Hit The Road

22 November 2016

Pistonhead KL show you how to tour Malaysia the cool way – on vintage motorcycles.

You hear them coming – a low growl thrumming from the pistons, with a ticking undertone – the members of Pistonhead KL arriving on their vintage Yamahas. “We call that the sound of chopsticks,” explains Mei Choi, one of the founding members. “It’s a sound we love.”

Pistonhead KL, an Instagram account chronicling the motorcycle travel adventures of a group of creatives, was started almost two years ago. Its first post featured a photo of five bikes on the road, complete with blue skies, fluffy clouds, rolling hills, and the caption: “we just ride”. The image was taken on a trip up north to Pai in Thailand, a journey of nearly 2,500 kilometres.

However, Pistonhead KL’s beginnings preceded Instagram. The core of the group is a group of friends: custom bike designer Jone Koh and fashion hairstylists Gary Chew, Joseph One, Jun Chu, Chai Yee, and Mei Choi. Most of them are freelance hairstylists who move in the circles of fashion photography, working on magazine editorials and events, brought together by a common appreciation for vintage fashion, thrifting, travel and retro bikes.

According to Joseph, when Chai Yee brought a bike (the single-cylinder Yamaha SR400) about five years ago, the others followed suit and bought vintage Japanese bikes (all which come with rounded headlights, a classic build, nice leatherwork and chromed metal fenders). One thing led to another, and soon it was time to don helmets to go on their very first ride.

It was a three-day, two nights’ trip to Penang, and they have gone far since – Malacca, Johor, Cameron Highlands, Kuantan, Thailand, Bali – accumulating stories and friends along the way. The group gradually grew to include more members such as noted photographer Chuan Looi, producer Stella Ng, fashion stylist and editor of urban culture portal Streething Ethan Chu and many others. It was Ethan who first started the Instagram account for the group. “I tumpang one,” laughs Ethan. “They just asked if I wanted to go with them on one of their trips, and I joined lo. I’m not a biker myself.”

So why motorcycles?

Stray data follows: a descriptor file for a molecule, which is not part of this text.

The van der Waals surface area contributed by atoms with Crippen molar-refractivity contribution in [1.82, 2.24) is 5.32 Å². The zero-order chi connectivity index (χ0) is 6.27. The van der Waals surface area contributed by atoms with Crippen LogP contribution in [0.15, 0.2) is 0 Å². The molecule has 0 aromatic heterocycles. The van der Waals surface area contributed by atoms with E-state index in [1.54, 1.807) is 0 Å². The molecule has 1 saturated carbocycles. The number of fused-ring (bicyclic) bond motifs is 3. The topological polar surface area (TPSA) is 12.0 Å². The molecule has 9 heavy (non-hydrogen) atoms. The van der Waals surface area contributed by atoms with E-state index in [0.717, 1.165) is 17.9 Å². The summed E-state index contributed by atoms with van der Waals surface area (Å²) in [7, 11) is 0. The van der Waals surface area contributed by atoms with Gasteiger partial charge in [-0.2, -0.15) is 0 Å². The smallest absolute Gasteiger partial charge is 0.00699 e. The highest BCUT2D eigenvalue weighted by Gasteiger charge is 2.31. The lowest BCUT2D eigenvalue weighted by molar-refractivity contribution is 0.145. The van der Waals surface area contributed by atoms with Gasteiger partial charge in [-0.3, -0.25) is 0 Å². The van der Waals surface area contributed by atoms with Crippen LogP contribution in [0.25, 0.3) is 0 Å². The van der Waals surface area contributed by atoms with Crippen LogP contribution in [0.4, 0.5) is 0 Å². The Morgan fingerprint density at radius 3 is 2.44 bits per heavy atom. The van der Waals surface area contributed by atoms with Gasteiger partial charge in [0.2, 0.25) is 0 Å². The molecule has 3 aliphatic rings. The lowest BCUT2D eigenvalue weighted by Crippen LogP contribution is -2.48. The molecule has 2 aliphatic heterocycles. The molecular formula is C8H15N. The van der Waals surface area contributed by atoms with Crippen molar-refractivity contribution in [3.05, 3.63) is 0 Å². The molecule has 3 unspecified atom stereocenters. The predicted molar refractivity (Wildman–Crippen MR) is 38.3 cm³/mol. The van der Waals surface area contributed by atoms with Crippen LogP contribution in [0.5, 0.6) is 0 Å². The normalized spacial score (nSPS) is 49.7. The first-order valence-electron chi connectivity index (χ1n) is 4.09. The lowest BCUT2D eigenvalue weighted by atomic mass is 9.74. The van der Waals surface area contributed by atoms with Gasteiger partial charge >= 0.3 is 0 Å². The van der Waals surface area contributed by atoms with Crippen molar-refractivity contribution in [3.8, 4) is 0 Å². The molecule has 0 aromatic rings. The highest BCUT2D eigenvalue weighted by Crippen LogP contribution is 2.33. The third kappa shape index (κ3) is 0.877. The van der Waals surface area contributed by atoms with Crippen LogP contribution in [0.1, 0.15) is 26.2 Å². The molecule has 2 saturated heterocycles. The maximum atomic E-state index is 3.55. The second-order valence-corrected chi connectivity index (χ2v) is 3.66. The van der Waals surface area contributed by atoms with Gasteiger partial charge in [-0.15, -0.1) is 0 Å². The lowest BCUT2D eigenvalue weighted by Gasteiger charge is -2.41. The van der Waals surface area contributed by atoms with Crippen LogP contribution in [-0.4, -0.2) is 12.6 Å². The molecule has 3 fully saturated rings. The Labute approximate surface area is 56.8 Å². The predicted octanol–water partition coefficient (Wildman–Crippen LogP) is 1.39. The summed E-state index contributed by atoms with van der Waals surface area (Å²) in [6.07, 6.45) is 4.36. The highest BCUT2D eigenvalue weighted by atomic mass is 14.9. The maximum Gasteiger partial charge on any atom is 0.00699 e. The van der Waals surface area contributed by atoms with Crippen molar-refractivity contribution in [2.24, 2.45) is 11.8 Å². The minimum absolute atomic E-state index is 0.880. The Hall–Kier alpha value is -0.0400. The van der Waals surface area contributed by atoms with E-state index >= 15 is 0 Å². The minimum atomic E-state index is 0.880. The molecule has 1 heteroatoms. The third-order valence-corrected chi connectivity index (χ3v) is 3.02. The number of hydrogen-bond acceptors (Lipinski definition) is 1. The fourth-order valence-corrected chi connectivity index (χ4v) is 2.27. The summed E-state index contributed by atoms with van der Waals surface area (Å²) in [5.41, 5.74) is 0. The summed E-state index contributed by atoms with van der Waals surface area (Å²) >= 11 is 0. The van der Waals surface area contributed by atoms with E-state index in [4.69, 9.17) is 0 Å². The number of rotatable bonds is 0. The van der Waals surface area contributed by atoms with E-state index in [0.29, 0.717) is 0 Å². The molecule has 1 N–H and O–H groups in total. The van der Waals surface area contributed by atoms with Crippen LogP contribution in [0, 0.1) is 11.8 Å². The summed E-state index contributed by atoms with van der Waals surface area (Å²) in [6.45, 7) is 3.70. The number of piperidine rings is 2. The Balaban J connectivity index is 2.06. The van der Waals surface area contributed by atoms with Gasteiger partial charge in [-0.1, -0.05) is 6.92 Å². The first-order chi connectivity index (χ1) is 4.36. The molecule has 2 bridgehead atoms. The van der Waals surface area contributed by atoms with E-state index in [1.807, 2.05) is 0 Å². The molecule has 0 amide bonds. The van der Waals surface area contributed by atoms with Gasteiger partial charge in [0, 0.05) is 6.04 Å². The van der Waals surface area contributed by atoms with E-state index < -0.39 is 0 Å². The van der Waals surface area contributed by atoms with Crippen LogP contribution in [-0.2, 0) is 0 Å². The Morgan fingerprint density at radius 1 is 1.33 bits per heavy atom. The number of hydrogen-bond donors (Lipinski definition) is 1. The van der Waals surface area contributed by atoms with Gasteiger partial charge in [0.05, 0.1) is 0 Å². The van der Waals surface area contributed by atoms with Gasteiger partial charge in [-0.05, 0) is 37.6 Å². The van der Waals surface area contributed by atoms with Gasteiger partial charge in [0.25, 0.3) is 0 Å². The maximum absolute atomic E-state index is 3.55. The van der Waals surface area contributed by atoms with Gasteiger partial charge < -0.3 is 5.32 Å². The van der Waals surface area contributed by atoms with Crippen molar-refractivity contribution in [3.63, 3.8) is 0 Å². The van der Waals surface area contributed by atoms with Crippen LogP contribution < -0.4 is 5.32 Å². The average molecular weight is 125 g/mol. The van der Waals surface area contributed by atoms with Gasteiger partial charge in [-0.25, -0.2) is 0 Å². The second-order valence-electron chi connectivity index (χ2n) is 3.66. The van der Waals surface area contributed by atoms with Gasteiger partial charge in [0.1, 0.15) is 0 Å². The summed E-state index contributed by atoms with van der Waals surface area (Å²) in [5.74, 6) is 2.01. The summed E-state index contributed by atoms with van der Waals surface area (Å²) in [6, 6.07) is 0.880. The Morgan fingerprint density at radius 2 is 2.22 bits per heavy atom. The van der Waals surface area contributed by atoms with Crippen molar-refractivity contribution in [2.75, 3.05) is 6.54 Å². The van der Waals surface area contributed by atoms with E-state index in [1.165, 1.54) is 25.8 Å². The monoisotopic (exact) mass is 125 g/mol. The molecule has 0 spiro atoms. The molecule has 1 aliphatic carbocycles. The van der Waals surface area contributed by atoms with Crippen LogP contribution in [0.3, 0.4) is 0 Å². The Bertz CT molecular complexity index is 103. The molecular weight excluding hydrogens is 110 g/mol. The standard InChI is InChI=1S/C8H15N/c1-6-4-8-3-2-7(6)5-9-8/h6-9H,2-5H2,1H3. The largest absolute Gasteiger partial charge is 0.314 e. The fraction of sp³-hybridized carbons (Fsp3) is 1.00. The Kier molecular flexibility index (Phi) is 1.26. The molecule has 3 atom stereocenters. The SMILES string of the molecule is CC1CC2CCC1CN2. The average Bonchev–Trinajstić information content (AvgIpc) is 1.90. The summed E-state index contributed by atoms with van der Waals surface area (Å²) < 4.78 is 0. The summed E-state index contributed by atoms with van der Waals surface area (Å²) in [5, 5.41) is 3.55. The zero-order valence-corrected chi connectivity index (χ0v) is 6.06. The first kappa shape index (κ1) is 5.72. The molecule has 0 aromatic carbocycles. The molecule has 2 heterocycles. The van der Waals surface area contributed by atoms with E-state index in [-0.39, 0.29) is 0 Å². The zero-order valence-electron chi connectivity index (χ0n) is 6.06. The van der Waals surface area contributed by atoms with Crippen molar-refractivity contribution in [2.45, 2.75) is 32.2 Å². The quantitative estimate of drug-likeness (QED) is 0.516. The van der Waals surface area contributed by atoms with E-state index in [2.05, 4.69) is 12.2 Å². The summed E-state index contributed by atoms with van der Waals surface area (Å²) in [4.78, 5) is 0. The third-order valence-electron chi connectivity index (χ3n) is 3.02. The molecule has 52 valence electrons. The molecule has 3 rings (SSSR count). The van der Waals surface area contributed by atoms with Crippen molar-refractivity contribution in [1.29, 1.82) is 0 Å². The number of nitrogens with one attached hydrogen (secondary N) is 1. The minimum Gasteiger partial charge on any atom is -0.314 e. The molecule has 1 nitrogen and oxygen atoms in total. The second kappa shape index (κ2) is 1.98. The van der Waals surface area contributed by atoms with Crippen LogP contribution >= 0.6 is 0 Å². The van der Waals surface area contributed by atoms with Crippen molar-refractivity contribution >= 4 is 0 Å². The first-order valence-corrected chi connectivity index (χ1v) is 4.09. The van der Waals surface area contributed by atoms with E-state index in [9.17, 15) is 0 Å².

The group smiles, and Jun speaks first: “You get a different scenery. You feel more in touch with your surroundings.” Ethan chips in: “You use all of your senses, you are in direct contact with the rain, the wind is in your hair, the smells are different.”


Ethan continues, “When we were in Thailand, it was a mountainous area where we rode through hills and valleys, and the weather conditions differed so wildly between hilltop and valley; the heat, the cold, that just brings on a rush of adrenaline. Whenever we stopped there are new stories to swap about what happened on the road. When we were in Bali, we rode to a volcano called Mt Batur. On the way down, we saw some glimmering water, so we just decided to check it out [and] we happened upon a gorgeous lake! There’s no mention of it in guidebooks anywhere. It’s magical.”

It’s things like these that make travelling on bikes incredibly satisfying to Pistonhead KL. There are no traffic constraints, and one gets to set the pace and itinerary. It’s freedom on wheels.

“Well, we’re also a bit too unfit to cycle,” Jun adds.

Thirty-four year-old freelance hairstylist Mei Choi (her work can be seen on the glossy pages of L’Officiel and Marie Claire) is also the only female founding member of the group. While she used to ride motorbikes back in her hometown, she doesn’t do the actual riding on trips. As a passenger riding with her husband Jun, it allows her to be the official navigator of the group – reading maps, finding a way out when they’re lost, and keeping an eye out for thrift shops.

There’s another plus to travelling on motorcycles too. Mei adds, “Travelling through these small villages – we rarely travel on major highways as smaller roads make for better exploration – we sometimes discover interesting thrift shops, and it’s always fun to signal the others to stop and rummage through the shops. We all love wearing vintage. Bundle shops in KL have been picked clean, and there are no good finds anymore. Biking lets us find hidden corners of the world this way too.”

Of course, there will always be dangers. Riding into unfamiliar territory can be confusing, especially during night rides. One can’t use Google Maps on a bike, but being on the bike means it’s easier to stop and ask for directions as well. Once, when one of them was too fatigued, there was a minor crash. But he survived, as they usually travel on speeds of 80 to 100 km/h.

“Any faster, we wouldn’t be able to enjoy the scenery properly,” says Gary. “Our bikes are kind of vintage – most of them wouldn’t be able to withstand gruelling speeds. Chuan Looi has a Kawasaki W800 though. Even if he powers ahead, he’ll have to stop somewhere to wait for us to catch up eventually.”

Scrolling through Pistonhead KL’s Instagram account, one is taken through narrow paths in paddy fields, volcanic landscapes, beaches, secluded corners in Ipoh, and even shots by the side of PLUS highway. The group’s recommended routes include KL to Hatyai (a ride of about six to ten hours) and Kuala Kubu Bahru to Fraser Hills or Cameron Highlands.
However, their favourite route is a trail from Ulu Langat to Titi.


“It’s a twisty route through cliffs and jungles and you won’t meet another car for hours. When you stop for a break and turn off the engines, it’s complete, total silence,” says Jun.

Follow Pistonhead KL’s travel adventures on Instagram (@pistonheadkl).

By John Kang
Travel images courtesy of Pistonhead KL.

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